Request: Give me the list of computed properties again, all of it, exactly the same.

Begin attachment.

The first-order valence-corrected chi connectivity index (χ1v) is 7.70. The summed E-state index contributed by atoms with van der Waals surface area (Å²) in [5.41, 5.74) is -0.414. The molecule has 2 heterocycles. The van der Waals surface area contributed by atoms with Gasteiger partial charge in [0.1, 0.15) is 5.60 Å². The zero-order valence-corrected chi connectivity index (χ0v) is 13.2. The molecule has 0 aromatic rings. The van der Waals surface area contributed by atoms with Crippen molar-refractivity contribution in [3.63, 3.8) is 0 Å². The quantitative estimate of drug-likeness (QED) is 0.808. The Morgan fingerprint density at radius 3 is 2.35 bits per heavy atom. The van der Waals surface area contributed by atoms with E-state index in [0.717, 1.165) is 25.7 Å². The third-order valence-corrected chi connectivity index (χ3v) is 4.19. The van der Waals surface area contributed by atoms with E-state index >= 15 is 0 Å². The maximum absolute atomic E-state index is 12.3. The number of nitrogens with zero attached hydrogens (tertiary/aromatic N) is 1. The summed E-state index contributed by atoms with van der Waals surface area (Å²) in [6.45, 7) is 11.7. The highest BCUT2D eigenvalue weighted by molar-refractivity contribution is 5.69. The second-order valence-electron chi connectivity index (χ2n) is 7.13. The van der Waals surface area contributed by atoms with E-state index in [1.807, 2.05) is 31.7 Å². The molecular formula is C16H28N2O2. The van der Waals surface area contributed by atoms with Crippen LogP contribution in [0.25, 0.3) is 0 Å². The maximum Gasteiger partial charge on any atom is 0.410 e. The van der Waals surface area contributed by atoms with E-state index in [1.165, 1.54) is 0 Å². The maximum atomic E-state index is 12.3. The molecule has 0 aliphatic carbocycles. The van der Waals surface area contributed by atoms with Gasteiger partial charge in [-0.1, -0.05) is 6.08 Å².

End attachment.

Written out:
The first-order valence-corrected chi connectivity index (χ1v) is 7.70. The summed E-state index contributed by atoms with van der Waals surface area (Å²) in [5.41, 5.74) is -0.414. The molecule has 2 heterocycles. The van der Waals surface area contributed by atoms with Gasteiger partial charge in [0.1, 0.15) is 5.60 Å². The zero-order valence-corrected chi connectivity index (χ0v) is 13.2. The molecule has 0 aromatic rings. The van der Waals surface area contributed by atoms with Crippen molar-refractivity contribution in [3.63, 3.8) is 0 Å². The quantitative estimate of drug-likeness (QED) is 0.808. The Morgan fingerprint density at radius 3 is 2.35 bits per heavy atom. The van der Waals surface area contributed by atoms with E-state index in [0.717, 1.165) is 25.7 Å². The third-order valence-corrected chi connectivity index (χ3v) is 4.19. The van der Waals surface area contributed by atoms with E-state index >= 15 is 0 Å². The maximum absolute atomic E-state index is 12.3. The number of nitrogens with zero attached hydrogens (tertiary/aromatic N) is 1. The summed E-state index contributed by atoms with van der Waals surface area (Å²) in [6.45, 7) is 11.7. The highest BCUT2D eigenvalue weighted by molar-refractivity contribution is 5.69. The second-order valence-electron chi connectivity index (χ2n) is 7.13. The van der Waals surface area contributed by atoms with E-state index in [1.807, 2.05) is 31.7 Å². The molecular formula is C16H28N2O2. The van der Waals surface area contributed by atoms with Crippen LogP contribution in [0.25, 0.3) is 0 Å². The maximum Gasteiger partial charge on any atom is 0.410 e. The van der Waals surface area contributed by atoms with E-state index in [1.165, 1.54) is 0 Å². The maximum atomic E-state index is 12.3. The molecule has 0 aliphatic carbocycles. The van der Waals surface area contributed by atoms with Gasteiger partial charge in [-0.1, -0.05) is 6.08 Å².